‘Santa Monica Is Not Safe’ – Sign by Local Business Owners Draws Attention to Increase in Crime and Homelessness

by J Pelkey
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A group of business owners and residents in Santa Monica, California have put up a sign that reads, “Santa Monica is not Safe…” near the city’s famous Third Street Promenade, in the hopes that it will call attention to crime and homelessness and the city’s inaction of the worsening problems.

The nonprofit group, Santa Monica Coalition for a Livable City, explained that crime and safety issues have plagued the area so badly, that members of the group decided to take matters into their own hands to get local officials’ attention.

They say they wanted to put the message out in the heart of the popular tourist destination to share their dissatisfaction with what they call “continued neglect.”

In full the sign reads: “Santa Monica is not safe. Crime … depravity … outdoor mental asylum.”

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John Alle, a local property owner who led the effort, said additional signs are planned for other parts of the city.

The sign has drawn the attention of local officials, residents, business owners, and tourists.

More from Fox 11:

SANTA MONICA, Calif. – A large banner displayed near Santa Monica’s Third Street Promenade is drawing the ire of city officials and certain members of the community.

FOX 11 was near the intersection of Santa Monica Boulevard and Arizona Avenue, where the sign that reads, in part, “Santa Monica is not safe” was displayed in the area.

The sign has drawn the attention of both locals and tourists passing the area.

A group of residents and business owners with the Santa Monica Coalition for a Livable City explained the crime and safety issues have plagued the area so bad, the members of the nonprofit group decided to take matters into their own hands to get local officials’ attention.

“We’ve had enough,” said Jessica Rogers, with the Santa Monica Coalition. “We’re using free speech as a way to raise awareness and let people know this is actually the truth about Santa Monica.”

Rogers adds she carries mace at all times, even during the day.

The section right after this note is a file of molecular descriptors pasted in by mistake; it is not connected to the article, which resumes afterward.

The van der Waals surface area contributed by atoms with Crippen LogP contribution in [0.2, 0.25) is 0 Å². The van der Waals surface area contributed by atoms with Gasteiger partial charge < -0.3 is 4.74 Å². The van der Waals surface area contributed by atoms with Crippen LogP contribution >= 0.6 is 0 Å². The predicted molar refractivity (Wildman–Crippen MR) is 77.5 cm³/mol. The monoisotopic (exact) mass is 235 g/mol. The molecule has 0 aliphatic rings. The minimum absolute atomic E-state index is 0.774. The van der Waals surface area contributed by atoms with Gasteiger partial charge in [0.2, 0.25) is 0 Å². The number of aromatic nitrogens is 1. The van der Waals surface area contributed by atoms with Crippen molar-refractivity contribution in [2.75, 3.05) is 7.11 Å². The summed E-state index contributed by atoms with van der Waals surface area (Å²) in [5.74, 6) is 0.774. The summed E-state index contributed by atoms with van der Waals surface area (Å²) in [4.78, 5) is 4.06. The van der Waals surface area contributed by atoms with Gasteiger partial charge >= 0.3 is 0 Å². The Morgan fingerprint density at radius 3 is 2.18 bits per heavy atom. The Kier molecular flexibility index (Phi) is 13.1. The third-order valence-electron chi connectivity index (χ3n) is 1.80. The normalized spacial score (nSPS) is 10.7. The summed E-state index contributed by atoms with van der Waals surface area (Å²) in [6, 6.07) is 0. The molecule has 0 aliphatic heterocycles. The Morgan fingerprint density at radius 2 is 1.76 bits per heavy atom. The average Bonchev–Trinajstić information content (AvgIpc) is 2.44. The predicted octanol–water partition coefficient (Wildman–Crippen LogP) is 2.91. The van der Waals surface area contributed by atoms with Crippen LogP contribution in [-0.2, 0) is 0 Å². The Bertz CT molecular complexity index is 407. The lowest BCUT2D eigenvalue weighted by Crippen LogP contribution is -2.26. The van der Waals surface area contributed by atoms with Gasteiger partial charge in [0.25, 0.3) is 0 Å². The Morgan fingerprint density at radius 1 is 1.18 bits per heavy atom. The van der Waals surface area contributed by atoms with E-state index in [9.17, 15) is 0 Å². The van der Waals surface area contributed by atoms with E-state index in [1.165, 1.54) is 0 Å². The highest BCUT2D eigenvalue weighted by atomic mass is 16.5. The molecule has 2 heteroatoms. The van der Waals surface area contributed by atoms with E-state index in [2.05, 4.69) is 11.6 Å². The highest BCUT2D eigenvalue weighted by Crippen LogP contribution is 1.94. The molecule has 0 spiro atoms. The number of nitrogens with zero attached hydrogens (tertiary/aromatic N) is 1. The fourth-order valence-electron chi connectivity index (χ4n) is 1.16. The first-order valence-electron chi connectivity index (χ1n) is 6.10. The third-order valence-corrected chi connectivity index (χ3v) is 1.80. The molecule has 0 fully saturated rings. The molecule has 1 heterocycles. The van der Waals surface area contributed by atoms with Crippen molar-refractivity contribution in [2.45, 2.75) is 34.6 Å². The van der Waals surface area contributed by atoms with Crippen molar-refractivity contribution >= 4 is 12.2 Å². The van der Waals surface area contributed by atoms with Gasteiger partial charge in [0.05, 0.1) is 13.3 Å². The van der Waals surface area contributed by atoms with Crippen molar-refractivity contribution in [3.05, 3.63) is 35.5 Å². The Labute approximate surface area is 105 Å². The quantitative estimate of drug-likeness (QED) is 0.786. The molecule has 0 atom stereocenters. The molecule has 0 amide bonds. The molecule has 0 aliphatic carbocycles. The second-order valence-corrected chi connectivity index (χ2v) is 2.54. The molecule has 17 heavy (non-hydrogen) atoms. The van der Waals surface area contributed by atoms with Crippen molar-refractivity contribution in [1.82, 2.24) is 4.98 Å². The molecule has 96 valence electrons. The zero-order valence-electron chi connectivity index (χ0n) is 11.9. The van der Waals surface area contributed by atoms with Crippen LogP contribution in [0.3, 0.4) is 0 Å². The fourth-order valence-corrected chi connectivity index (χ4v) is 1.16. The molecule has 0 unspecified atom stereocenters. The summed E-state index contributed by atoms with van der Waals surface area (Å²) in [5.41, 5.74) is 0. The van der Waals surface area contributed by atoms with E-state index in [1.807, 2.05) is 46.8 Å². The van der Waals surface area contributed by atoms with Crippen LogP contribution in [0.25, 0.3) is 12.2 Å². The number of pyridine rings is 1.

“There’s sex workers here,” said John Alle, who is also with the Santa Monica coalition. “There’s drug dealing in the open, 8, 9 a.m. in the morning, 10, 11 p.m. at night. We have four to five people dying a month in the alleys from overdoses of fentanyl.”

Andrew Thomas, CEO of Downtown Santa Monica, Inc., on the other hand, disagrees with the nonprofit’s decision to display the banner.

“Putting up signage like that I find to be very harmful to our business community, to our reputation, and really runs counter to the experience that thousands and thousands of people are having when they come visit our downtown every single day,” Thomas said.

As for city officials, they were not happy about the sign being propped up. The City of Santa Monica issued the following statement, in part:

“The City of Santa Monica places the highest value on community safety. Our Police Department is successfully preventing and addressing crime in our Downtown every day through increased patrols and the hiring of nearly 30 new officers this calendar year. There are also new private security resources for the Downtown and parking structures. This work is done in partnership with Downtown Santa Monica, Inc. and local businesses, and has shown results with Part 1 Crime decreasing even in the last ten days as a result of SMPD’s holiday deployment.

We care deeply about the success of Santa Monica businesses. It’s sad that a small group of landlords are working against our collective success through signage at the very moment when small businesses are welcoming holiday customers.”

The City of Santa Monica shared multiple links for the public to read for some background information on the city’s push for improved safety.

On the other hand, a study ranked Santa Monica near the bottom of the rankings for safest cities in California.

According to a study released by home safety and security news site SafeWise.com, Santa Monica was ranked 224th out of 230 eligible cities in the state.

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